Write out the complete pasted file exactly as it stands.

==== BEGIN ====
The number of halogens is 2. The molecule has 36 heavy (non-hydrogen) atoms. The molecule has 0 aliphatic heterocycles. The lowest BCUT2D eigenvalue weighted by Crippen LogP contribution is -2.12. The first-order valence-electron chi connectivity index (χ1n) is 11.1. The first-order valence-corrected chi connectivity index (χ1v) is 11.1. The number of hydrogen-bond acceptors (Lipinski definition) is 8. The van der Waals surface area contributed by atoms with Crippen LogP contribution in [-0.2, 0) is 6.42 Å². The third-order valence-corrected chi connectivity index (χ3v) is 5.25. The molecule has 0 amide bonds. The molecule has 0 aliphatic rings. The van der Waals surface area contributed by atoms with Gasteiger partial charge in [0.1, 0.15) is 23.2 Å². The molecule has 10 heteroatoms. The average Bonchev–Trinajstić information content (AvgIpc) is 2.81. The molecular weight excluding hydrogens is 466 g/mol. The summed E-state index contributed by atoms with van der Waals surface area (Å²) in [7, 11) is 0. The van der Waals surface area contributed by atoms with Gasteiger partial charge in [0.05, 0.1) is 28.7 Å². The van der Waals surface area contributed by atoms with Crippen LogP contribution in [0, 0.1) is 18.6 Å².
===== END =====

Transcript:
The number of halogens is 2. The molecule has 36 heavy (non-hydrogen) atoms. The molecule has 0 aliphatic heterocycles. The lowest BCUT2D eigenvalue weighted by Crippen LogP contribution is -2.12. The first-order valence-electron chi connectivity index (χ1n) is 11.1. The first-order valence-corrected chi connectivity index (χ1v) is 11.1. The number of hydrogen-bond acceptors (Lipinski definition) is 8. The van der Waals surface area contributed by atoms with Crippen LogP contribution in [-0.2, 0) is 6.42 Å². The third-order valence-corrected chi connectivity index (χ3v) is 5.25. The molecule has 0 amide bonds. The molecule has 0 aliphatic rings. The van der Waals surface area contributed by atoms with Gasteiger partial charge in [0.1, 0.15) is 23.2 Å². The molecule has 10 heteroatoms. The average Bonchev–Trinajstić information content (AvgIpc) is 2.81. The molecular weight excluding hydrogens is 466 g/mol. The summed E-state index contributed by atoms with van der Waals surface area (Å²) in [7, 11) is 0. The van der Waals surface area contributed by atoms with Gasteiger partial charge in [0.05, 0.1) is 28.7 Å². The van der Waals surface area contributed by atoms with Crippen LogP contribution in [0, 0.1) is 18.6 Å².